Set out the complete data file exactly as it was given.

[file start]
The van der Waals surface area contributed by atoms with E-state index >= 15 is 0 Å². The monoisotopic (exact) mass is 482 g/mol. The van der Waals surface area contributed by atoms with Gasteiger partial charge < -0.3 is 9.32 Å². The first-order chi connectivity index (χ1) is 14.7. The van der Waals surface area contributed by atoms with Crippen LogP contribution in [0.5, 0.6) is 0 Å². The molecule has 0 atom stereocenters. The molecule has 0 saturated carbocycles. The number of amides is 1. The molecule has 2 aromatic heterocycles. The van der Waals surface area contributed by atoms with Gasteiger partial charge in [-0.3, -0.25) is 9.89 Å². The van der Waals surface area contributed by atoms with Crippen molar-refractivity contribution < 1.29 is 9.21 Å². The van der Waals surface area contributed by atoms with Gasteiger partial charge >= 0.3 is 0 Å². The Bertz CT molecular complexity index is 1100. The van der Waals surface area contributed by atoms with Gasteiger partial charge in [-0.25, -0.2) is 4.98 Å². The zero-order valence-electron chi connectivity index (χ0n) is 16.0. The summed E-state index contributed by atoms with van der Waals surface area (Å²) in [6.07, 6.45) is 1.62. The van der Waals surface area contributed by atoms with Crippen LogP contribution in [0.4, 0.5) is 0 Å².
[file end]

The van der Waals surface area contributed by atoms with E-state index >= 15 is 0 Å². The monoisotopic (exact) mass is 482 g/mol. The van der Waals surface area contributed by atoms with Gasteiger partial charge < -0.3 is 9.32 Å². The first-order chi connectivity index (χ1) is 14.7. The van der Waals surface area contributed by atoms with Crippen LogP contribution in [0.5, 0.6) is 0 Å². The molecule has 0 atom stereocenters. The molecule has 0 saturated carbocycles. The number of amides is 1. The molecule has 2 aromatic heterocycles. The van der Waals surface area contributed by atoms with Gasteiger partial charge in [-0.3, -0.25) is 9.89 Å². The van der Waals surface area contributed by atoms with Crippen molar-refractivity contribution < 1.29 is 9.21 Å². The van der Waals surface area contributed by atoms with Gasteiger partial charge >= 0.3 is 0 Å². The Bertz CT molecular complexity index is 1100. The van der Waals surface area contributed by atoms with Gasteiger partial charge in [-0.25, -0.2) is 4.98 Å². The zero-order valence-electron chi connectivity index (χ0n) is 16.0. The summed E-state index contributed by atoms with van der Waals surface area (Å²) in [6.07, 6.45) is 1.62. The van der Waals surface area contributed by atoms with Crippen LogP contribution in [0.4, 0.5) is 0 Å².